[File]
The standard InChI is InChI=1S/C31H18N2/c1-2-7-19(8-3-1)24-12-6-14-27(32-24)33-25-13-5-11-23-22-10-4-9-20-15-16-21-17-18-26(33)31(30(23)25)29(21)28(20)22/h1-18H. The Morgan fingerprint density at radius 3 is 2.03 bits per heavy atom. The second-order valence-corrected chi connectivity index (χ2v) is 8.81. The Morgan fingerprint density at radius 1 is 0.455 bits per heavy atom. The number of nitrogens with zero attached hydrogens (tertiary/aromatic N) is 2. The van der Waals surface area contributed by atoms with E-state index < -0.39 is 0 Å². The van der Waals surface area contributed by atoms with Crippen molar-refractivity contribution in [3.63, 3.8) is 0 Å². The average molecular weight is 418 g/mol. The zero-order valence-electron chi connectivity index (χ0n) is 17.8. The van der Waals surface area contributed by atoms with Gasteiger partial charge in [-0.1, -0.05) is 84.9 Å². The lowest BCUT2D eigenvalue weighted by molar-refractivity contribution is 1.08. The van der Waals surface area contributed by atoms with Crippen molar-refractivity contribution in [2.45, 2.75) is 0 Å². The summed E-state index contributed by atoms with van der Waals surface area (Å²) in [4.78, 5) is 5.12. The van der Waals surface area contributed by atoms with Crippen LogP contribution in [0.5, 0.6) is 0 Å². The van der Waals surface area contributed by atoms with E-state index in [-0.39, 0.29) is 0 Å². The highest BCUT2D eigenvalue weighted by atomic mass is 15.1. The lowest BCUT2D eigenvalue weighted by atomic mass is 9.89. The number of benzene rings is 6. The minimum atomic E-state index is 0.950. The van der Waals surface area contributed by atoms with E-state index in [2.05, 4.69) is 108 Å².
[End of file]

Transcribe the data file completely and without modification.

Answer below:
The standard InChI is InChI=1S/C31H18N2/c1-2-7-19(8-3-1)24-12-6-14-27(32-24)33-25-13-5-11-23-22-10-4-9-20-15-16-21-17-18-26(33)31(30(23)25)29(21)28(20)22/h1-18H. The Morgan fingerprint density at radius 3 is 2.03 bits per heavy atom. The second-order valence-corrected chi connectivity index (χ2v) is 8.81. The Morgan fingerprint density at radius 1 is 0.455 bits per heavy atom. The number of nitrogens with zero attached hydrogens (tertiary/aromatic N) is 2. The van der Waals surface area contributed by atoms with E-state index < -0.39 is 0 Å². The van der Waals surface area contributed by atoms with Crippen molar-refractivity contribution in [3.63, 3.8) is 0 Å². The average molecular weight is 418 g/mol. The zero-order valence-electron chi connectivity index (χ0n) is 17.8. The van der Waals surface area contributed by atoms with Gasteiger partial charge in [-0.1, -0.05) is 84.9 Å². The lowest BCUT2D eigenvalue weighted by molar-refractivity contribution is 1.08. The van der Waals surface area contributed by atoms with Crippen molar-refractivity contribution in [2.45, 2.75) is 0 Å². The summed E-state index contributed by atoms with van der Waals surface area (Å²) in [4.78, 5) is 5.12. The van der Waals surface area contributed by atoms with Crippen LogP contribution in [0.5, 0.6) is 0 Å². The van der Waals surface area contributed by atoms with E-state index in [-0.39, 0.29) is 0 Å². The highest BCUT2D eigenvalue weighted by atomic mass is 15.1. The lowest BCUT2D eigenvalue weighted by atomic mass is 9.89. The number of benzene rings is 6. The minimum atomic E-state index is 0.950. The van der Waals surface area contributed by atoms with E-state index in [2.05, 4.69) is 108 Å².